Although while typing this I realized that I’m just overcomplicating it. I also though about adding a couple of panels on a DC coupled MPPT to help charging more efficiently and also add to the loads, but I though about first seeing how it does using just the AC from the Primo as there should be enough capacity once the geyser is done to still charge up the batteries even if it is less efficient.

I might as well just add a couple of panels and a DC coupled MPPT from the start to the East which can help out with early morning loads and some charging and then have 10 panels on the West on the Primo and schedule the loads to only start when the Primo starts generating after which the DC MPPT can charge the batteries along with what’s left over from the Primo via the Multi.

That would be an incorrect assumption. That would be per MPPT.

An MPPT is a buck converter. Well in the Fronius it is likely a buck/boost converter since it can take a PV input of lower or higher than the peak grid voltage (325 - 350V), so more generally it is a DC/DC converter.

This inverter has two of them, but from your post it sounds like you can disable one and simply connect both strings to a single tracker. Not quite sure how that works exactly, but it sounds like they added a convenience function so you can use those terminals for a second string, while having them connected to a single tracker.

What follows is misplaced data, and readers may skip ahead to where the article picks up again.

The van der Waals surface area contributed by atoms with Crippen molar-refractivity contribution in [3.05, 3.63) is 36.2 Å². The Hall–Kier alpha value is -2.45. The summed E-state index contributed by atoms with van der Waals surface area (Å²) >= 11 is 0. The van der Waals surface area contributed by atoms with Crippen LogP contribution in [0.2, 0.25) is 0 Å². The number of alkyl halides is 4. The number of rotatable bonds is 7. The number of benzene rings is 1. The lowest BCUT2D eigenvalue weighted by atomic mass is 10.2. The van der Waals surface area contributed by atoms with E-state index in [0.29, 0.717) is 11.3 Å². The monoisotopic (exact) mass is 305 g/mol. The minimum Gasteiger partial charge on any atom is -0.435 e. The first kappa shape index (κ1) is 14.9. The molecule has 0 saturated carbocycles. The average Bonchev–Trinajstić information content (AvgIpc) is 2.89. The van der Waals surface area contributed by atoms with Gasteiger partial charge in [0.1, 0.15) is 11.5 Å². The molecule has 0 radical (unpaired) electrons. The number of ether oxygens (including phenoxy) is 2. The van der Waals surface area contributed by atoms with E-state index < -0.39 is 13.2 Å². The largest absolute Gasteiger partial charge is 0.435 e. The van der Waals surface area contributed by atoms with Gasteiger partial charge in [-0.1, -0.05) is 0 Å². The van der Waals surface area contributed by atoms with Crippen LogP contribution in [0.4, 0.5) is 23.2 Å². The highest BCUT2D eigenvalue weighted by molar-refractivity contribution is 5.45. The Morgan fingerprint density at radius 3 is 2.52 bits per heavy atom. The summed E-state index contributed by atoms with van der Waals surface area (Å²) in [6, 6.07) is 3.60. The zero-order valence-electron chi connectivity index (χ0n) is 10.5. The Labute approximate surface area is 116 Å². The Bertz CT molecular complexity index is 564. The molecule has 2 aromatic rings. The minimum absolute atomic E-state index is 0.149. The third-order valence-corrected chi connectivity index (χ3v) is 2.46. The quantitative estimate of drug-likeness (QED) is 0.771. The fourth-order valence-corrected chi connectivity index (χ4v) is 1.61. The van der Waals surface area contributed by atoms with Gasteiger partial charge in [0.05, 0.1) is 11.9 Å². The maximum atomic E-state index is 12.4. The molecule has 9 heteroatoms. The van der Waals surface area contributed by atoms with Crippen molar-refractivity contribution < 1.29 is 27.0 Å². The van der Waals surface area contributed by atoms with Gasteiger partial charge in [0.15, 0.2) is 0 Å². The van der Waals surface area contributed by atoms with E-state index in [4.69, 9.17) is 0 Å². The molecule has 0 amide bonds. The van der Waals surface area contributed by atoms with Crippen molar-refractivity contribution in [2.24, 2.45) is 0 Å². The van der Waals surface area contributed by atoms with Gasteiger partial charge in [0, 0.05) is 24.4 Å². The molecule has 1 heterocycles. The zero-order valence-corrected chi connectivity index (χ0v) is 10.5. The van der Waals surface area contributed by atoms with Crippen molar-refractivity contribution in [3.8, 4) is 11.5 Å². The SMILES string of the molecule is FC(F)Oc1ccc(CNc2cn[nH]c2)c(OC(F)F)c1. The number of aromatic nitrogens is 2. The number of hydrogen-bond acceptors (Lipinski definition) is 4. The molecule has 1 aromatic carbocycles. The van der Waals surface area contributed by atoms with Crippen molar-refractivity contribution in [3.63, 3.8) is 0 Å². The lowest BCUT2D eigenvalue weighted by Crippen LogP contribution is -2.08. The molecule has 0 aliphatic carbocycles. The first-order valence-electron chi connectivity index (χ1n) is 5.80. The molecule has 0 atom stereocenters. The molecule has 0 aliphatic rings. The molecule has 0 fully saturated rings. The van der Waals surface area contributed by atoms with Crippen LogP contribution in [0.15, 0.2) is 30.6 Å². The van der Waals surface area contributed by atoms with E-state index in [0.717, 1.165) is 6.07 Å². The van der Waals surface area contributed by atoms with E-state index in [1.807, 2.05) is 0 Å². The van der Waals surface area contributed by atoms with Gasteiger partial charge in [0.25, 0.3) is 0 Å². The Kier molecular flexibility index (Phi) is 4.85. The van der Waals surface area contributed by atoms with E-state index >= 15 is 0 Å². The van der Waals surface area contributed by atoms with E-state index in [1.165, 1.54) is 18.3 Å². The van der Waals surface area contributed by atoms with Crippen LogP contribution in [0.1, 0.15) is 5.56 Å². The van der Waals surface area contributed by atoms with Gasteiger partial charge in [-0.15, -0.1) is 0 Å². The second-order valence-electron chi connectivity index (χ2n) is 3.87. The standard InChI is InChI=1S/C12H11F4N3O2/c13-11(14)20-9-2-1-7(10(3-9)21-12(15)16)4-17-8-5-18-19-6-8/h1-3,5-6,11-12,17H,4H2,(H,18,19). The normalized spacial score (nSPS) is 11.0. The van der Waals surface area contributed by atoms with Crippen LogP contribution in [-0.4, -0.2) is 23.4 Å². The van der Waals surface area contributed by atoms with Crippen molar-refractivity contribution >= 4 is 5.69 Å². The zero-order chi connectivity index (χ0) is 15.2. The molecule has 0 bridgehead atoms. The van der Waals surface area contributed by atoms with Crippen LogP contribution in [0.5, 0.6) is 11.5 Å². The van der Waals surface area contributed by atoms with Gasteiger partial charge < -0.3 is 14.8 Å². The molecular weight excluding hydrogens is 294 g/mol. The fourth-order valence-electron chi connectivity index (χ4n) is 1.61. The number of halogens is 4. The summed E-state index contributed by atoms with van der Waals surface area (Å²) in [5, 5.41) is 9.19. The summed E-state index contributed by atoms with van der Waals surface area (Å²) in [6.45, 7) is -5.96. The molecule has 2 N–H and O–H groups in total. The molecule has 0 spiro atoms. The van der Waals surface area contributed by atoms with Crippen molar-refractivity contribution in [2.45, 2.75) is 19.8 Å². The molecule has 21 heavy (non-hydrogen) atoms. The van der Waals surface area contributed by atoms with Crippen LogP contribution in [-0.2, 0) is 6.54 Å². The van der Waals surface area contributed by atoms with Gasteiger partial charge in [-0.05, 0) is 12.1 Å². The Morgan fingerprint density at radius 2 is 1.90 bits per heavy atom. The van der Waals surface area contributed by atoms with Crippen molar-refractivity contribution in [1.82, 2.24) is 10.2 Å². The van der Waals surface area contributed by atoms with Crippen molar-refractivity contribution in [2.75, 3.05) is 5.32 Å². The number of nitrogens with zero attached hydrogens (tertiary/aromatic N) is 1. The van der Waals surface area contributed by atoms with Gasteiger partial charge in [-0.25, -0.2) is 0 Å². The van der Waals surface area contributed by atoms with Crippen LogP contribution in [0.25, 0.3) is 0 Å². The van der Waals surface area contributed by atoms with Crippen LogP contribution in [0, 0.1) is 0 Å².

I would expect the best voltage to be a little higher than the peak grid voltage, so you should aim for 380V-450V ish per string. But that would put you over 10 panels per string. My gut feeling is that you want to go 1x5 each on its own tracker (one for east, one for west). but then the voltage ends up on the lower side (5 x 72-cell panel. your Vmp will be around 180-200V). Not ideal. If you had 12 modules, you could go 6 on each side.

With an east/west setup, I would expect 1x5+1x5 to be better than 2x5 on a single MPPT.

Splitting them 6/4 may also work (if the voltage is high enough), if you know that your mornings or afternoons are busier. Then put the modules on the side of the house when most energy is being used.

Also, I have a Primo (a 5kVA) on the test bench. It starts up around 80V. I can only assume that is why the configurator recommends as low as 3-series, cause that would be way below the 200V quoted.

Yeah, I figured that out as I was typing the post and ended up correcting things 60 times.